__MAIN_TEXT__
feature-image

Page 1

-Popcorn Forum Expands Student

H~~~ri~~;~y.Apm~.,~.

The Popcorn Lecture Series is a success at North Idaho College and will be continued next year. "The response was much higher than expected," declares Tony Stewart, political science teacher, who instigated the lectures. "It is the most successful thing to happen to me since I came here." ¡ Two things point up the success of the lecture series: "IF I GO 10 days without a guest lecturer, the students begin questioning me about it and puttin'g on pressure," says Stewart. "On the other hand, the students have responded so well, the speakers actually are anxious to come here," states Stewart. The 30-year old professor started the lectures in the spring of 1971. He said the college was holding convocations, but they were mostly entertainment and he wanted to bring in top speakers. STEWART AIMED the series at getting dialogue on politics, religion, psychology, education and other thought provoking subjects. He said the last spring series was such a success he decided to have it fulltime this term. '

'Drew good audiences and sharp question and answer periods' "We have had 18 so far this year and four more are scheduled," says Stewart, who is pleased at the fact that one lecture drew 42 per cent of the students. WHILE SENATOR Frank Church drew the Jargest audience, Stewart advises that speakers on (1) women's liberation and (2) legalizing of abortion drew good audiences and sharp question and answer periods. Other well attended lectures were those of Gov. Cecil D. Andrus on environmental quality, Brock Evans of the Sierra Club and Carl Maxey a attorney who discussed the role of the blacks the 1972 election.

hi

1

5

Lecture series programs during the year have included: Dr. Patricia Cunnea, Washington State University, who told of her philosophy of life as it relates to the political system. Wayne Kidwell, state senate majority leader, who discussed politics. Sam Jaffe, a former television commentator, who talked about the Sino-Soviet ffplit. Quaison-Sackey, ambassador from Ghana, former presidentofthegene~assem~lf_of the United Nations, who explained the working of that body. Carlton Lewis, president of the Washington State University student body, discussed student government. Congressman James McClure told his audience of the major issues before Congress. Dr. Allen Merriman, chairman of the department of anthropology at Indiana University, spoke on African tribal life. Dr. Ronald Field, University of Oregon psychologist, promoted the McGovern candidacy for president. A panel of candidates for Coeur d'Alene city council posts spoke on their positions. Other lectures during the term included U. S. Senate candidates; Rabbi Gerald McKane, speaker on basic Judaism; and Justice Allan Shepard speaking on due process of law. S'l'EW ART SAYS that a women's liberation speaker said the NIC audience was the Jargest and the most courteous and attentive audiences she had spoke to before. Senator Church wrote Stewart that he was impr~ed by the size of the audience and the quality of the questions. Stewart believes the lecture series is good for the students because: -IT EXPOSES them to more information. -IT EXPOSES them to different views. -IT HELPS a person to evaluate his own purpose in life, what life is all about. "It makes them think," says Stewart, ¡~and that is what education is all about." Stewart states that not a great many adults in th1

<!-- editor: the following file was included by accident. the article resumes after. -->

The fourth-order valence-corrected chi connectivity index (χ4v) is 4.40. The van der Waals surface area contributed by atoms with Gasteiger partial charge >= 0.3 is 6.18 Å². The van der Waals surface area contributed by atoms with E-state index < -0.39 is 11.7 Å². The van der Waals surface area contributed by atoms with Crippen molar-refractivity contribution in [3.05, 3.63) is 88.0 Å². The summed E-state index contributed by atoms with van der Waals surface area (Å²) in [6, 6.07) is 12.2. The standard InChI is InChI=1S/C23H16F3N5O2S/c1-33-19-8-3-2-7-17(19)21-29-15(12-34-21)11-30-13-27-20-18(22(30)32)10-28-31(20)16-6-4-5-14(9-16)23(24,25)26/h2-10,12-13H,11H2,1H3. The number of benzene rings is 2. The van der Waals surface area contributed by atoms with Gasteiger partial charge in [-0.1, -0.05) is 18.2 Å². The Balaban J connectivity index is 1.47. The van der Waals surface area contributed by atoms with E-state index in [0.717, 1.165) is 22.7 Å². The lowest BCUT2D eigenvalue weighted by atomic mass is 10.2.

community have attended the lectures, but explained that this was because he has not been getting enough advance annow1cements out.. He said he hoped t.o improve this for future lectures. ''THE LEAGUE of Women Voters have been represented at the lectures and say they enjoy it," says

'Helps a person¡to evaluate his own purpose in life' Stewart. "Also we have bad present wives or relatives of faculty members who follow the lectures." Stewart is a graduate of Western Carolina University and the University of Tennesee. He spent three years as a graduate student at Washington State University and taught there in the 1969-70 year prior to coming

to NIC. Having lived all of his life in the south prior to coming to WSU, Stewart says he always wanted t.o live in other areas. "I GOT the opportunity to go to Rutgers University in New Jersey or Washington State and I chose the Pacific Northwest," says Stewart. ' "A person becomes more well rounded and learns to appreciate diversity when he moves to another area," states Stewart. He says there is a great difference between the people and the environment in the south and the Pacific Northwest. "Even the connotation of words is different. It is kind of like learning a new dialect," according to Stewart. THE PEOPLE in the south are more politically partisan than those in the northwest, says Stewart. !J~ believes this may have some carry over from the Civil War. Stewart also notes a different attitude between the south and northwest people on religion. He said the hobbies of the people are even different, noting that he knew only two or three people who like to ski in